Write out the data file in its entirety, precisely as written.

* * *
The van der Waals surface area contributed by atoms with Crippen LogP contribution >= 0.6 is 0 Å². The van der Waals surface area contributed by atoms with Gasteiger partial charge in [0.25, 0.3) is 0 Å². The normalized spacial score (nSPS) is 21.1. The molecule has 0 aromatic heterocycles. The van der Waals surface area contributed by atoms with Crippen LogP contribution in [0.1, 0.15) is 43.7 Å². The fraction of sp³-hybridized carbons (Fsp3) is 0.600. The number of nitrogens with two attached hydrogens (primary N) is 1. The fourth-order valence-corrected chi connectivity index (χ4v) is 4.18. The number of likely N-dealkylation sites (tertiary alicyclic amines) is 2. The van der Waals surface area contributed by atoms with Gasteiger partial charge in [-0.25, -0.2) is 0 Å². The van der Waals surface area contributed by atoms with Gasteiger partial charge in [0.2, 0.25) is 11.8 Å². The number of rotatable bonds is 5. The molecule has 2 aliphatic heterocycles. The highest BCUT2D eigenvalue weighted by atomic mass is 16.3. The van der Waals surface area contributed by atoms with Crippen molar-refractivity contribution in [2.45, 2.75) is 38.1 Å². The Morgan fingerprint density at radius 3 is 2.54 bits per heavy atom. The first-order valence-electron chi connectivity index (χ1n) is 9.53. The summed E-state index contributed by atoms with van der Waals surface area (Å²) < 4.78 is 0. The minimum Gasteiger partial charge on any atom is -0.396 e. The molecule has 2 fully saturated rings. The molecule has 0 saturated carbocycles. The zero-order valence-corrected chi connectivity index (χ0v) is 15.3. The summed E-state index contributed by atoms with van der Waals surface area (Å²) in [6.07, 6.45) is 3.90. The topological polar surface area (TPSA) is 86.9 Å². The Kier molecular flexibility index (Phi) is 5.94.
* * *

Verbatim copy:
The van der Waals surface area contributed by atoms with Crippen LogP contribution >= 0.6 is 0 Å². The van der Waals surface area contributed by atoms with Gasteiger partial charge in [0.25, 0.3) is 0 Å². The normalized spacial score (nSPS) is 21.1. The molecule has 0 aromatic heterocycles. The van der Waals surface area contributed by atoms with Crippen LogP contribution in [0.1, 0.15) is 43.7 Å². The fraction of sp³-hybridized carbons (Fsp3) is 0.600. The number of nitrogens with two attached hydrogens (primary N) is 1. The fourth-order valence-corrected chi connectivity index (χ4v) is 4.18. The number of likely N-dealkylation sites (tertiary alicyclic amines) is 2. The van der Waals surface area contributed by atoms with Gasteiger partial charge in [-0.25, -0.2) is 0 Å². The van der Waals surface area contributed by atoms with Gasteiger partial charge in [0.2, 0.25) is 11.8 Å². The number of rotatable bonds is 5. The molecule has 2 aliphatic heterocycles. The highest BCUT2D eigenvalue weighted by atomic mass is 16.3. The van der Waals surface area contributed by atoms with Crippen molar-refractivity contribution in [2.45, 2.75) is 38.1 Å². The Morgan fingerprint density at radius 3 is 2.54 bits per heavy atom. The first-order valence-electron chi connectivity index (χ1n) is 9.53. The summed E-state index contributed by atoms with van der Waals surface area (Å²) < 4.78 is 0. The minimum Gasteiger partial charge on any atom is -0.396 e. The molecule has 2 fully saturated rings. The molecule has 0 saturated carbocycles. The zero-order valence-corrected chi connectivity index (χ0v) is 15.3. The summed E-state index contributed by atoms with van der Waals surface area (Å²) in [6.07, 6.45) is 3.90. The topological polar surface area (TPSA) is 86.9 Å². The Kier molecular flexibility index (Phi) is 5.94.